AbstractIn a retrospective single center study we determined the time course of the JAK2-V617F or JAK2 exon 12 allele burden in DNA from purified granulocytes from 48 patients with myeloproliferative disorders. The percentage of change between the first and last sample in JAK2-V617F positive patients without cytoreductive therapy (n=16) was only +9% during a follow-up of 36±13 months, reflecting a remarkably stable mutant allele burden. When treatment with hydroxyurea was initiated during the course of the study, we observed a significant decrease of the JAK2-V617F allele burden (n=6). However, in JAK2-V617F positive patients who were already on hydroxyurea treatment before the first blood sampling (n=14), we observed stable allelic ratios with a variance of only +3% during a follow-up of 34±16 months. Our data suggest that in untreated myeloproliferative disorders patients, from whom samples at diagnosis are not available, the JAK2 allele burden determined at later stages could be equally informative.
Myeloproliferative disorders (MPD) are a heterogeneous group of diseases characterized by increased hematopoiesis leading to elevated numbers of non-lymphoid cells and/or platelets in the peripheral blood. An acquired somatic mutation in the JAK2 gene resulting in a valine to phenylalanine substitution at position 617 (JAK2-V617F) is frequently found in patients with MPDs.1–4 Using a sensitive allele-specific PCR assay, the JAK2-V617F mutation is detectable in >90% of patients with polycythemia vera (PV), >50% of essential thrombocythemia (ET) and >50% of primary myelofibrosis (PMF).2,5,6 Recently mutations in exon 12 of JAK2 were found in JAK2-V617F negative PV patients.7 We developed a quantitative PCR assay to measure the allelic ratios of JAK2 exon 12 mutations.8 Hydroxyurea is the most frequently used cytoreductive treatment in MPD. PV and ET patients who carry the JAK2-V617F mutation are more sensitive to hydroxyurea compared to JAK2-V617F negative patients.9,10 In a phase 2 study, treatment with pegylated interferon-α2a in JAK2-V617F positive PV patients was shown to reduce the mutant allelic ratio significantly and lead to molecular remission in one patient.11 However in another study, treatment with pegylated interferon-α2b induced only a modest decrease in the allelic ratio of JAK2-V617F.12 Here we performed a retrospective single center study and analyzed the allelic ratios of JAK2 mutations at several time points in purified granulocytes from 48 MPD patients during a follow-up of at least 12 months.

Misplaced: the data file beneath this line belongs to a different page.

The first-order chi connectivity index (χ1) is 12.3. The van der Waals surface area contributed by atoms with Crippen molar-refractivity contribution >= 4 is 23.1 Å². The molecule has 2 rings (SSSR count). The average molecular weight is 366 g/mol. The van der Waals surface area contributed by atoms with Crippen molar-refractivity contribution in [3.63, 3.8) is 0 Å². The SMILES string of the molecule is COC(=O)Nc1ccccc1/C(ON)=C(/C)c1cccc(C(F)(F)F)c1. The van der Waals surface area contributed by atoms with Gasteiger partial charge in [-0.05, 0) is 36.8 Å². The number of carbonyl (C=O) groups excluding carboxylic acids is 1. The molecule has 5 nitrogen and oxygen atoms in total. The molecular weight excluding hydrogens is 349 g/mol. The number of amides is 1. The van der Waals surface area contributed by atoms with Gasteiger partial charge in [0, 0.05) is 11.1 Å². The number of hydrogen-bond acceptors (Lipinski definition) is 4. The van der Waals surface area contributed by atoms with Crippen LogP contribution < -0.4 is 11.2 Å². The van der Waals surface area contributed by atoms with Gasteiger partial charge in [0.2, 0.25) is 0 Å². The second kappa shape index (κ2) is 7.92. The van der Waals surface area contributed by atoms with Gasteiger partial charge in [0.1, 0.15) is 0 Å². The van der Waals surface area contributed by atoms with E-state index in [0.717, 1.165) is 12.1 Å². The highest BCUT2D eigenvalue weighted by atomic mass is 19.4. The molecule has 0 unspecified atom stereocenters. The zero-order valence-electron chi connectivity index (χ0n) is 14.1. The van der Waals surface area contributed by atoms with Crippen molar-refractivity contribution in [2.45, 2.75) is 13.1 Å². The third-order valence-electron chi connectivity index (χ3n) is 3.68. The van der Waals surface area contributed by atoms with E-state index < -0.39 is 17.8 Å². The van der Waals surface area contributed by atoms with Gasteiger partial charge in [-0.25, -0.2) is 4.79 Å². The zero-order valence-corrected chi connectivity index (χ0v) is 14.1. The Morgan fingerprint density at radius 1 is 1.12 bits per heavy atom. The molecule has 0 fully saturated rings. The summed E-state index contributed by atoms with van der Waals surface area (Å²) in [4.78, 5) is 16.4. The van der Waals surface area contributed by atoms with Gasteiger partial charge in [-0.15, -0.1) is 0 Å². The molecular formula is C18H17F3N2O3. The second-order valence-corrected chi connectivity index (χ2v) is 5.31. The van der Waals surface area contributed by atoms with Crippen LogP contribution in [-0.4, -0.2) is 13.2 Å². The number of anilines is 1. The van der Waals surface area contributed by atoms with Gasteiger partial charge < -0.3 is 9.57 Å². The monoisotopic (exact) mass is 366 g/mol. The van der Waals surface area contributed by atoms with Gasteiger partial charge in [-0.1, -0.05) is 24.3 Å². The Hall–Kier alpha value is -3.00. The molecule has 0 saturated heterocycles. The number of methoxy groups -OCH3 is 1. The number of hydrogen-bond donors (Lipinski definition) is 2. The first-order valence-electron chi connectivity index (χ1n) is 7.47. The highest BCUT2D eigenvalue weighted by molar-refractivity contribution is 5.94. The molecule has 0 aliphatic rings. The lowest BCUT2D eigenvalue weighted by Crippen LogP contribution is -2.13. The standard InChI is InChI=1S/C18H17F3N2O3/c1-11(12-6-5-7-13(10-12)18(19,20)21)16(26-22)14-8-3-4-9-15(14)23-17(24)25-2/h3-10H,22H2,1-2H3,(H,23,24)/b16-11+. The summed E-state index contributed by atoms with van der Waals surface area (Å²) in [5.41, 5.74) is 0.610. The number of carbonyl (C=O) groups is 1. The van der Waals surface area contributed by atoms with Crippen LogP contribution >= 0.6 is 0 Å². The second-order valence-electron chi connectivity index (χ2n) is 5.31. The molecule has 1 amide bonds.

Design and Methods
We performed a retrospective single center study on patients with MPD diagnosed according to the criteria of the World Health Organization.13–15 Inclusion criteria for this study were the presence of a JAK2 mutation ( JAK2-V617F or exon 12 mutation), availability of at least two blood samples drawn with a minimal interval of at least 12 months and information about the treatment during this time period. The collection of patient samples was approved by the local ethics committee (Ethik Kommission Beider Basel). Informed consent from all patients was obtained in accordance with the Declaration of Helsinki.
Samples and analyses
Drawing of blood, purification of granulocytes and preparation of DNA was performed as described.16 The quantitative PCR assays for JAK2-V617F and JAK2 exon 12 mutations were performed as described.8 The sensitivity of the assays is around 0.5% allelic ratio. Repeated analysis in a test cohort of 22 patients revealed that the standard deviation between 2 measurements of the same DNAs was ± 1.08% mutated allele (data not shown). To indicate the relative change in the allelic ratios between the first and last blood sample in each patient, the following ratio was determined: JAK2 varianceMUT = (%T last JAK2-V617F - %T first JAK2-V617F) : %T first JAK2-V617F x 100. The same calculation was used for patients with JAK2 exon 12 mutations.
To compare continuous variables among the groups we used the Mann-Whitney U-test and the Kruskal Wallis-Test.